Diversity Abroad

International Gender Roles

Tori Miller visits England

Every culture in the world possesses different values and expectations regarding behavior for women and men. It is important for you to research your host culture’s attitudes on gender roles.

Speech or actions that could be common behavior for women in the United States may be misinterpreted in other countries. Be sure to look into norms regarding culturally appropriate dress, social and friendship practices and dating abroad. Be aware of the stereotypes others may have of a female college student from the United States.

Male students should be aware of their behavior abroad and understand how it may be interpreted. What are the expectations of men in your host culture? Ask questions such as, "Is it culturally appropriate for me to be alone with a person of the opposite sex?" or "Could my body language or actions be misinterpreted as more than platonic politeness?"

If you are concerned about experiencing, or have experienced, a bias incident abroad, talk with your resident director, in-country contacts and/or other students in your group. Build a support community of other people you trust before you depart or while in country.

A good resource on these and many other topics, such as religious diversity abroad or going abroad as a first-generation college student, is the Diversity Guide to Study Abroad. The guide includes many site-specific destination guides to assist as you get ready to depart.

Racial Diversity

Cultural and racial diversity are often significant factors for students in choosing an education abroad program. You should research attitudes regarding race and ethnicity in the host country and do a self-examination of your understanding of your own racial and ethnic identity. Attitudes toward race differ widely around the world, and reactions to racial differences may include curiosity and questions about your background or generalizations or assumptions about you based on your physical appearance. If you are in an area where people have had very little to no contact with others from your background, you may experience an elevated amount of attention in public places.

Some students of color abroad may be surprised to find that they are sometimes identified first by their nationality rather than their race or ethnicity.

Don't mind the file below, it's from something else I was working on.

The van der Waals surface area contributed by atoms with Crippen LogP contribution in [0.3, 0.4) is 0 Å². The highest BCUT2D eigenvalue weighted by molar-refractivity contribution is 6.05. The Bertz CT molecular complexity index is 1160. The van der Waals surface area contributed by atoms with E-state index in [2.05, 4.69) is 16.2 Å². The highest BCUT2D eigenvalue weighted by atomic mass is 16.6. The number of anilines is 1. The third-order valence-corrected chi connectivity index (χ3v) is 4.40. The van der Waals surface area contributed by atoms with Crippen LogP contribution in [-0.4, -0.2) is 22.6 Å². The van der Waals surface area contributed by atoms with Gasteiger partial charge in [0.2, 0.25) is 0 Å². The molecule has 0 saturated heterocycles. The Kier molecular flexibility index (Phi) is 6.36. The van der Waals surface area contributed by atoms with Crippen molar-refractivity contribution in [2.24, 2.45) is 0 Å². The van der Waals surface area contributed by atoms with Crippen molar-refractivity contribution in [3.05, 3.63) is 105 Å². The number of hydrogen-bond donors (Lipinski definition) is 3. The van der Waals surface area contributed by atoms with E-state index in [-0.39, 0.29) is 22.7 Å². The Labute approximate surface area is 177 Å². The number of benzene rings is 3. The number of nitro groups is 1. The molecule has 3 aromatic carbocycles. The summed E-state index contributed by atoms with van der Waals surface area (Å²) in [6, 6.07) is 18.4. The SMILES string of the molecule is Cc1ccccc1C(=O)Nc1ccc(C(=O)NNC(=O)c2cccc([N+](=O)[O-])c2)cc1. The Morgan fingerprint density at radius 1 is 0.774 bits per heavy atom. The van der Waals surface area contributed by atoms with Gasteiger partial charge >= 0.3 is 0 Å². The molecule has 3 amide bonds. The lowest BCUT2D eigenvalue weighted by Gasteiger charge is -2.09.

Consider ahead of time what mental and emotional preparedness looks like to you, if you experience prejudice, discrimination or harassment abroad. Put your safety first. If you are concerned about experiencing, or have experienced, a racially motivated incident abroad, talk with your resident director, in-country contacts and/or other students in your group. Build a support community of other people before you depart or while in country.

Review the Racial & Ethnic Minority Students Abroad resource prior to traveling. 

Sexual Orientation and Gender Identity

Studying abroad can be a great time for self-exploration and individual growth. If you are LGBTQIA+, it is important to research your host country’s attitudes, laws and related crime rates prior to your departure.

Some students struggle with the concept of being out abroad or being true to who they are. Other students find it easier to be out abroad than at home if they are in a location that is affirming of who they are and/or able to build a community. When determining whether to confide in others or express your sexual identity abroad, your safety always comes first. You may be able to confide in other students in your education abroad group. There may be spaces abroad, such as cafes, bookstores or other local places, that can be resources in providing a sense of community. The cultural norms regarding openly discussing sexuality may be different from what you are used to at home, as well as the terms and slang used in your host country to talk about dating and sexuality.

If you are concerned about experiencing, or have experienced, a bias incident abroad, talk with your resident director, in-country contacts and/or other students in your group. Build a support community of other people you trust before you depart or while in country.

Review the LGBTQ+ Students Abroad resource prior to traveling.